HIV Pa­tient Zero cleared by sci­ence

Malta Independent - - HEALTH -

One of the most de­monised pa­tients in his­tory - Gae­tan Du­gas has been con­vinc­ingly cleared of claims he spread HIV to the US, say sci­en­tists.

Mr Du­gas, a ho­mo­sex­ual flight at­ten­dant, gained legendary sta­tus in the his­tory of HIV/Aids when he be­came known as Pa­tient Zero.

But a study, in the jour­nal Na­ture, showed he was just one of thousands of in­fected peo­ple in the 1970s.

It also showed New York was a cru­cial hub for the spread of the virus.

Aids only started to be recog­nised in 1981 when un­usual symp­toms started ap­pear­ing in gay men.

But re­searchers were able to look fur­ther back in time by analysing stored blood sam­ples, some of them con­tain­ing HIV, from hep­ati­tis tri­als in the 1970s.

The team at the Univer­sity of Ari­zona de­vel­oped a new method to re­con­struct the ge­netic code of the virus in those pa­tients.

And after screen­ing 2,000 sam­ples from New York and San Fran­cisco, the re­searchers were able to get eight com­plete HIV ge­netic codes.

That gave sci­en­tists the in­for­ma­tion they needed to build HIV’s fam­ily tree and trace when it ar­rived in the US.

Dr Michael Worobey, one of the re­searchers, said: “The sam­ples con­tain so much ge­netic di­ver­sity that they could not have orig­i­nated in the late 1970s.

“We can place the most pre­cise dates on the ori­gins of the US epi­demic at about 1970 or 1971.”

The re­searchers also an­a­lysed the ge­netic code of human im­mun­od­e­fi­ciency virus taken from Mr Du­gas’s blood.

Like a failed pa­ter­nity test, the re­sults showed that the virus in his blood was not the “fa­ther” of the US epi­demic.

Dr Richard McKay, a sci­ence his­to­rian at the Univer­sity of Cam­bridge, said: “Gae­tan Du­gas is one of the most de­monised pa­tients in his­tory and one of a long line of in­di­vid­u­als and groups vil­i­fied in the be­lief that they some­how fu­elled epi­demics with ma­li­cious in­tent.”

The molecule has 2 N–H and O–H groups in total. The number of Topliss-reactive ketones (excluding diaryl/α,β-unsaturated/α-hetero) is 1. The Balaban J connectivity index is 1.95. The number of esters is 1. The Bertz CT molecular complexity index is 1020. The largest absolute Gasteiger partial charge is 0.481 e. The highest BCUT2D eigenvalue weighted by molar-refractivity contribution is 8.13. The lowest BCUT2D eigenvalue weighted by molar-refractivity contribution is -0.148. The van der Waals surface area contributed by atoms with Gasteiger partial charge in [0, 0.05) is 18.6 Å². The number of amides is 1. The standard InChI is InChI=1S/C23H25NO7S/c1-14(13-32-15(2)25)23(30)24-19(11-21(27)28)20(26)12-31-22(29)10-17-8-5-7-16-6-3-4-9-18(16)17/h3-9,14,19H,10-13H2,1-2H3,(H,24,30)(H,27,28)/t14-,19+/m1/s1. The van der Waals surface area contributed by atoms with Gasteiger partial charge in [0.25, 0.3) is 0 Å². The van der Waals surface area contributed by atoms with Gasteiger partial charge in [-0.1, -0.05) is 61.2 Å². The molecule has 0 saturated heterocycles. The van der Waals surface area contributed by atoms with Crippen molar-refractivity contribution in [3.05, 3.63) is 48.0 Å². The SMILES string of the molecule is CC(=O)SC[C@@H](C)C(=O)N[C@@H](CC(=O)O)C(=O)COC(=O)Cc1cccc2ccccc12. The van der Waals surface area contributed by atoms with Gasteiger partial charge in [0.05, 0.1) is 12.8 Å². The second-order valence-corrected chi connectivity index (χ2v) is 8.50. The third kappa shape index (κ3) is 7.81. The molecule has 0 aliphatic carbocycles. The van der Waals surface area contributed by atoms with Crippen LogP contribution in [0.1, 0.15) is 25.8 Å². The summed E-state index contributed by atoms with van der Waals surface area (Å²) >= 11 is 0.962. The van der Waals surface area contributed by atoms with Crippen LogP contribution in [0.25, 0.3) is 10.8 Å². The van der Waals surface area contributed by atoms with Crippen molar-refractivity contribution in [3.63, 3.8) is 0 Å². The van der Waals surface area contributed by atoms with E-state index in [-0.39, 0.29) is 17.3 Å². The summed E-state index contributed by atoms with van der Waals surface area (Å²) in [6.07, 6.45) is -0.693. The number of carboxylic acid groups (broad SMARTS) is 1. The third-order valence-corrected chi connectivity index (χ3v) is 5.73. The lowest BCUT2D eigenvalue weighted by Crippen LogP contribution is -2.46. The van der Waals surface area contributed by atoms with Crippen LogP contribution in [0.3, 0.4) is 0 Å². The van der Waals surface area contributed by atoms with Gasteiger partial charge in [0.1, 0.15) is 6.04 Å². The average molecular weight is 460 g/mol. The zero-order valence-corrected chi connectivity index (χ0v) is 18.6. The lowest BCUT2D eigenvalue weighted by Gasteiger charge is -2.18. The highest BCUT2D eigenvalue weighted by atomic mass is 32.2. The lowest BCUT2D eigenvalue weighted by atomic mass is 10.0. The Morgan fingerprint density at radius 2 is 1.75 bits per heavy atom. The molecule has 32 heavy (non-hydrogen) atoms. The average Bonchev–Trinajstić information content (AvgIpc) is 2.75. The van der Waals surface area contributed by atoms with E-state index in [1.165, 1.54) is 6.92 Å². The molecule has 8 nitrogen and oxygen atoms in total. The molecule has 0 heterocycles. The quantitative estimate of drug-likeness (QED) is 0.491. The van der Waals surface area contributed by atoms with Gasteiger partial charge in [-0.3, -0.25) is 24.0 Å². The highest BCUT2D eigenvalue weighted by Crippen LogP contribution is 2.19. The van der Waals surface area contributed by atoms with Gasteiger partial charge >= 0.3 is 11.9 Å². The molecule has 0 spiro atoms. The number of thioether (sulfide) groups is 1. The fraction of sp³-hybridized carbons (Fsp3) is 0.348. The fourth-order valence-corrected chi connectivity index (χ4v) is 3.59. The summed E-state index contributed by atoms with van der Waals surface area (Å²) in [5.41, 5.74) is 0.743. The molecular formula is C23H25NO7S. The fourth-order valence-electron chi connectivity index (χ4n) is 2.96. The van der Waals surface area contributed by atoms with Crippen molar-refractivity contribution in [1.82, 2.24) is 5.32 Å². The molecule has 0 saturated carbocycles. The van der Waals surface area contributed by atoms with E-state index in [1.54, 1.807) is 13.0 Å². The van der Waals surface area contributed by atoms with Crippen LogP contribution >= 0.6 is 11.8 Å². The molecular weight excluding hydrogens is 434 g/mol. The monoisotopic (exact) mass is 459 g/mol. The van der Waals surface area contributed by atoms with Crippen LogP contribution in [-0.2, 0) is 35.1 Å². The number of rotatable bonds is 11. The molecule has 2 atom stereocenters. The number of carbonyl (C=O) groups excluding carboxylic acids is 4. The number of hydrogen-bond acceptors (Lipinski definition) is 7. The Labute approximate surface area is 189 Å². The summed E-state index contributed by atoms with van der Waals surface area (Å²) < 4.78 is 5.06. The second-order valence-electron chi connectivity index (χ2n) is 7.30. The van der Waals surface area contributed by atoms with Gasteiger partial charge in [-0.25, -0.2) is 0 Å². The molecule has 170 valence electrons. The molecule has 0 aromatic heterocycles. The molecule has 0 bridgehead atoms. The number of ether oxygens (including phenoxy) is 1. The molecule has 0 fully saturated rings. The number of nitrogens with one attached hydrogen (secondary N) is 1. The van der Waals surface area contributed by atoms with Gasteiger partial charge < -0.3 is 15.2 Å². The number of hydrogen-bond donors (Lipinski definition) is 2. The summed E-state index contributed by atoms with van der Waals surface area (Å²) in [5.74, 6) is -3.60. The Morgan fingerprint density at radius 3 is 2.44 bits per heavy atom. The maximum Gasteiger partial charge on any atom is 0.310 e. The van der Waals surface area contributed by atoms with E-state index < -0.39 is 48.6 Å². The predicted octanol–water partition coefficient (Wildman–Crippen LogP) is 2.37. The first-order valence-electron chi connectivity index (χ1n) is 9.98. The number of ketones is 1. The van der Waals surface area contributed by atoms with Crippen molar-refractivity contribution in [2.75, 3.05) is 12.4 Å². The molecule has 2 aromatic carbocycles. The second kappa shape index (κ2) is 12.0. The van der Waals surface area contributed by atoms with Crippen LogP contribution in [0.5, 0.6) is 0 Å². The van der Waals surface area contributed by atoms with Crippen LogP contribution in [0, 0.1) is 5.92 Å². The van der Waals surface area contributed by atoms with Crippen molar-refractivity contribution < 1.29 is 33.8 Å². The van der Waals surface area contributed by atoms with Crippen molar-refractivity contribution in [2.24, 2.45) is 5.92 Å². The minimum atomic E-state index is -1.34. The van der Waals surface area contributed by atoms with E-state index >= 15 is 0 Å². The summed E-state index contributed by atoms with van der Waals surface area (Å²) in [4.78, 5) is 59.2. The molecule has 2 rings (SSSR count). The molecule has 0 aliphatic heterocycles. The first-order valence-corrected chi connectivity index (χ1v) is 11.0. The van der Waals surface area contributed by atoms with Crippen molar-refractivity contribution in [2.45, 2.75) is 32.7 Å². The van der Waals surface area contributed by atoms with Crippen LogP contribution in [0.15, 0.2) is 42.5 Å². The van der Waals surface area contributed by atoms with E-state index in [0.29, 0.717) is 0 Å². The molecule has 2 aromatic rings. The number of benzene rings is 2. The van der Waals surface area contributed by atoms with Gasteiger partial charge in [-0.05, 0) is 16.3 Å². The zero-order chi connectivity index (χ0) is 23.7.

The Air Canada em­ployee was la­belled Pa­tient O (the let­ter, not the num­ber) by the US Cen­tres for Dis­ease Con­trol be­cause he was a case “Out-of-California”.

Over time the O be­came a 0 and the term Pa­tient Zero was born. It is still used to this day to de­scribe the in­dex case of an out­break as with Ebola in west Africa.

Mr Du­gas died in 1984, but was iden­ti­fied as Pa­tient Zero in the book And the Band Played On.

The study also un­cov­ered New York’s key role in the spread of the in­fec­tion.

Kin­shasa in the Demo­cratic Re­pub­lic of Congo was seen as the city that started the global pan­demic. From there it spread to the Caribbean and the US around 1970.

Dr Worobey said: “In New York City, the virus en­coun­tered a pop­u­la­tion that was like dry tin­der, caus­ing the epi­demic to burn hot­ter and faster and in­fect­ing enough peo­ple that it grabs the world’s at­ten­tion for the first time.

“Just as Kin­shasa was a key turn­ing point for the pan­demic virus as a whole, New York City looks like a turn­ing point and acts as this hub from which the virus moves to the west coast and even­tu­ally to Western Europe, Aus­tralia, Ja­pan, South Amer­ica and all sorts of other places.”

Prof Oliver Py­bus, from the Univer­sity of Ox­ford, com­mented: “This new data helps con­firm the picture of HIV’s ori­gins in the US.

“It makes a very in­ter­est­ing point about Pa­tient Zero, who has be­come a talk­ing point in the ori­gins of Aids, yet no mat­ter how at­trac­tive a nar­ra­tive it is, it doesn’t have any sci­en­tific ba­sis and it’s re­ally un­for­tu­nate that this per­son was iden­ti­fied.”

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